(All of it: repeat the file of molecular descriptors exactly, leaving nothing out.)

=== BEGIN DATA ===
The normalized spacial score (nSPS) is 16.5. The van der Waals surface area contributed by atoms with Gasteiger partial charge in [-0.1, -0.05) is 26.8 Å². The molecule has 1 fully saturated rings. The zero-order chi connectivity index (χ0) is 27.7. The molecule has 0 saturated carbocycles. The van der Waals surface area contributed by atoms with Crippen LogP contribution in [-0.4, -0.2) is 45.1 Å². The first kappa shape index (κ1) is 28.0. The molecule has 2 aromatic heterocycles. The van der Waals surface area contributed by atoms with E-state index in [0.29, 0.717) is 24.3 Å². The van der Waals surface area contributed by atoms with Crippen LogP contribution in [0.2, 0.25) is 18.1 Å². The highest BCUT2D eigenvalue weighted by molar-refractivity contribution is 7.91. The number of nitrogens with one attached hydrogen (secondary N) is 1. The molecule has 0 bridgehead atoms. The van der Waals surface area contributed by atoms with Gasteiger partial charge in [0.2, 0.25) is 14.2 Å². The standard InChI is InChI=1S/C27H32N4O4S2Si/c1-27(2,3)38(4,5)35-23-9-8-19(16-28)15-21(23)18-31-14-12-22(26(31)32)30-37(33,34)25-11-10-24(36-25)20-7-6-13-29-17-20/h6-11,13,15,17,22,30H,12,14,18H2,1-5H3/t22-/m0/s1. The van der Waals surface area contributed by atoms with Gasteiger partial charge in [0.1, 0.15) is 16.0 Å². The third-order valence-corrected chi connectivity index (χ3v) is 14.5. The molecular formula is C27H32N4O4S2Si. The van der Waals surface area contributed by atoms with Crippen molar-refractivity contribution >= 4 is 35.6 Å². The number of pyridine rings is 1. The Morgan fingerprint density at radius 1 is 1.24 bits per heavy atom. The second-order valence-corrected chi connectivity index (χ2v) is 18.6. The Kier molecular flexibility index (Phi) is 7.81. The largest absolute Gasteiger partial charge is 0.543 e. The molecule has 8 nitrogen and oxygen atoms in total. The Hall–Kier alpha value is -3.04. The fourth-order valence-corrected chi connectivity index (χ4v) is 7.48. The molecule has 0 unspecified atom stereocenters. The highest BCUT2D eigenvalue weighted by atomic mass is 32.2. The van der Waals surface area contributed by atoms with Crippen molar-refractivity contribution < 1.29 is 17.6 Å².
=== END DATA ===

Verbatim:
The normalized spacial score (nSPS) is 16.5. The van der Waals surface area contributed by atoms with Gasteiger partial charge in [-0.1, -0.05) is 26.8 Å². The molecule has 1 fully saturated rings. The zero-order chi connectivity index (χ0) is 27.7. The molecule has 0 saturated carbocycles. The van der Waals surface area contributed by atoms with Crippen LogP contribution in [-0.4, -0.2) is 45.1 Å². The first kappa shape index (κ1) is 28.0. The molecule has 2 aromatic heterocycles. The van der Waals surface area contributed by atoms with E-state index in [0.29, 0.717) is 24.3 Å². The van der Waals surface area contributed by atoms with Crippen LogP contribution in [0.2, 0.25) is 18.1 Å². The highest BCUT2D eigenvalue weighted by molar-refractivity contribution is 7.91. The number of nitrogens with one attached hydrogen (secondary N) is 1. The molecule has 0 bridgehead atoms. The van der Waals surface area contributed by atoms with Gasteiger partial charge in [0.2, 0.25) is 14.2 Å². The standard InChI is InChI=1S/C27H32N4O4S2Si/c1-27(2,3)38(4,5)35-23-9-8-19(16-28)15-21(23)18-31-14-12-22(26(31)32)30-37(33,34)25-11-10-24(36-25)20-7-6-13-29-17-20/h6-11,13,15,17,22,30H,12,14,18H2,1-5H3/t22-/m0/s1. The van der Waals surface area contributed by atoms with Gasteiger partial charge in [0.1, 0.15) is 16.0 Å². The third-order valence-corrected chi connectivity index (χ3v) is 14.5. The molecular formula is C27H32N4O4S2Si. The van der Waals surface area contributed by atoms with Crippen molar-refractivity contribution >= 4 is 35.6 Å². The number of pyridine rings is 1. The Morgan fingerprint density at radius 1 is 1.24 bits per heavy atom. The second-order valence-corrected chi connectivity index (χ2v) is 18.6. The Kier molecular flexibility index (Phi) is 7.81. The largest absolute Gasteiger partial charge is 0.543 e. The molecule has 8 nitrogen and oxygen atoms in total. The Hall–Kier alpha value is -3.04. The fourth-order valence-corrected chi connectivity index (χ4v) is 7.48. The molecule has 0 unspecified atom stereocenters. The highest BCUT2D eigenvalue weighted by atomic mass is 32.2. The van der Waals surface area contributed by atoms with Crippen molar-refractivity contribution < 1.29 is 17.6 Å².